Wed. 28th February 2018 at Kajuki
During a healthy breakfast at the Eco Lodge, I enjoy chatting to the owner, a retired civil servant who had hospitality training in London. I mention the loud music of the previous afternoon, and the lack of a waste basket. He thanks me and asks for more feedback.
I’ve been looking forward to meeting the famous loan ladies of Kajuki, who organise themselves into an efficient co-operative based on the Grameen banking system. Joseph drives Veronica and me to a nearby community and I am introduced to dozens of smiling, welcoming ladies.
My book, Breath of Africa, is only one of many supporters of their businesses, but I bask in the reflective glory of their gratitude.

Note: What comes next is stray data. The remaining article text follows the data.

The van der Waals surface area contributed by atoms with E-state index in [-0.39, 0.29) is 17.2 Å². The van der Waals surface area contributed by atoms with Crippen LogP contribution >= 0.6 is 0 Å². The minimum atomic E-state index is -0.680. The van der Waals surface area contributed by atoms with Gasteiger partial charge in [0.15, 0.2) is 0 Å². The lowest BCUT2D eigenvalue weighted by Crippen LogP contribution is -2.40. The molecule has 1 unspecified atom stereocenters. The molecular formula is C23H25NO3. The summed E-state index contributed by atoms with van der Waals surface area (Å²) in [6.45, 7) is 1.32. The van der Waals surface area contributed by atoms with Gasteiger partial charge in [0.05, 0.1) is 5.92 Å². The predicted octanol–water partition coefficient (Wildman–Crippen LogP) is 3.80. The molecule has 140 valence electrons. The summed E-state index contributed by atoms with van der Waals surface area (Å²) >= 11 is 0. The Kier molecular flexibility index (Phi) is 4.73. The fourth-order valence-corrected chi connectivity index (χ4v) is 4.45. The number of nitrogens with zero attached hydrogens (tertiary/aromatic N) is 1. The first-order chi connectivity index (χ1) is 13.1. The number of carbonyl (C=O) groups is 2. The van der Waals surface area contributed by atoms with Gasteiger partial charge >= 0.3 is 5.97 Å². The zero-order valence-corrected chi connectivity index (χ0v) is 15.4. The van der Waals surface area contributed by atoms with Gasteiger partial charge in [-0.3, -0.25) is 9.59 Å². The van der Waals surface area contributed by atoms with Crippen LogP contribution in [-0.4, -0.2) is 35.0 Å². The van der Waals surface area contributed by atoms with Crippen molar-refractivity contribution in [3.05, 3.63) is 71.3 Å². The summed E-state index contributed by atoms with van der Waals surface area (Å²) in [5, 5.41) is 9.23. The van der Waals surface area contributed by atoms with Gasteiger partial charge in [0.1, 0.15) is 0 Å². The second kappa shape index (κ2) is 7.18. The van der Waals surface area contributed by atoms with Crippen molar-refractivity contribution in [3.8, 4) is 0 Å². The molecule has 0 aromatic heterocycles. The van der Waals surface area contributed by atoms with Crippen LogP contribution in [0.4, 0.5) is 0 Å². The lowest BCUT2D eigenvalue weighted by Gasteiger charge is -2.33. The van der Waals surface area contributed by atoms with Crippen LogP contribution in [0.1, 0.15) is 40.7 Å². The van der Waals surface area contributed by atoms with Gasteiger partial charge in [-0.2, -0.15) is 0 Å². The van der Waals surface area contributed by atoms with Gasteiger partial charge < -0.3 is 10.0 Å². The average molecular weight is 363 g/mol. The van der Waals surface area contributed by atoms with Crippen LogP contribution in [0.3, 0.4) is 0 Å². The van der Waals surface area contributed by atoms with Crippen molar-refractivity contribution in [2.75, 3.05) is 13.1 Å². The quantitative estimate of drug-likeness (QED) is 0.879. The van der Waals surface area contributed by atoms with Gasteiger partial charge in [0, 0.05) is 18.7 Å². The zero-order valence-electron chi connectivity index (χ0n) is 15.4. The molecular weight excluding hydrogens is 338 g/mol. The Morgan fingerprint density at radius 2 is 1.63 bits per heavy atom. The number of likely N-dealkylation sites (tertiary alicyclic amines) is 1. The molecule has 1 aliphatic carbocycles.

Veronica leads me to the shops, which are mainly hair-dressers and haberdashers. Luckily the weather is cooler than yesterday, and I am feeling refreshed. But there is something pricking in my shoe which stabs my sole when I least expect it. When I take off my shoe and probe inside, there is nothing there.
Our next stop is the Wednesday market. We enter the crowded market place and meet more loan ladies. Rose (right) had borrowed 100,000/- (UK£740)and stocked up with some lovely shoes for both men and women. She is rightly proud of her display, and knows in her head the purchase and selling price of every pair. A savvy lady, who will go far.
Everyone is very friendly and grateful, and happy to pose for photographs. Veronica takes me by the hand, so I don’t get lost. I buy a few gifts; a fruit bowl, a Karibu sign (welcome), a glass bead mat, a length of bright waxed material; and some necklaces. She carries them for me, and Joseph waits patiently in the car amidst the dust and chaos, the boda bodas and goats herded for trade.
People are doing vibrant business everywhere.